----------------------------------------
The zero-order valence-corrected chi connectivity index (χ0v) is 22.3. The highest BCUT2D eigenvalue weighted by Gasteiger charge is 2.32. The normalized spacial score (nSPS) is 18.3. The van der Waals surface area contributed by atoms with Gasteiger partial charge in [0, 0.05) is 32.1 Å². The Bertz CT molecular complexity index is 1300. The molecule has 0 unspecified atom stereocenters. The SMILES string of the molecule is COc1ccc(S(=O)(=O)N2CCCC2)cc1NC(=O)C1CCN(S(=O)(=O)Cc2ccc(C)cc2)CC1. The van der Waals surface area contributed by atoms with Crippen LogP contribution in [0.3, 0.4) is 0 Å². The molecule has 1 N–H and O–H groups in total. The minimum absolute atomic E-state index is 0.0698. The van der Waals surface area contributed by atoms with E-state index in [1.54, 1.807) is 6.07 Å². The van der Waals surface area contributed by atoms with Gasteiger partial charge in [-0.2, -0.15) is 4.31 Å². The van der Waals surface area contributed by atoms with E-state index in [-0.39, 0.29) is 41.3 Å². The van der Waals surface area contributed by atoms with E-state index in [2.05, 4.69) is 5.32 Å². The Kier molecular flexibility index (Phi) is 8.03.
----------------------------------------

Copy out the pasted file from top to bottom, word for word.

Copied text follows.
The zero-order valence-corrected chi connectivity index (χ0v) is 22.3. The highest BCUT2D eigenvalue weighted by Gasteiger charge is 2.32. The normalized spacial score (nSPS) is 18.3. The van der Waals surface area contributed by atoms with Gasteiger partial charge in [0, 0.05) is 32.1 Å². The Bertz CT molecular complexity index is 1300. The molecule has 0 unspecified atom stereocenters. The SMILES string of the molecule is COc1ccc(S(=O)(=O)N2CCCC2)cc1NC(=O)C1CCN(S(=O)(=O)Cc2ccc(C)cc2)CC1. The van der Waals surface area contributed by atoms with Crippen LogP contribution in [0.3, 0.4) is 0 Å². The molecule has 1 N–H and O–H groups in total. The minimum absolute atomic E-state index is 0.0698. The van der Waals surface area contributed by atoms with E-state index in [1.54, 1.807) is 6.07 Å². The van der Waals surface area contributed by atoms with Gasteiger partial charge in [-0.2, -0.15) is 4.31 Å². The van der Waals surface area contributed by atoms with E-state index in [-0.39, 0.29) is 41.3 Å². The van der Waals surface area contributed by atoms with E-state index in [2.05, 4.69) is 5.32 Å². The Kier molecular flexibility index (Phi) is 8.03.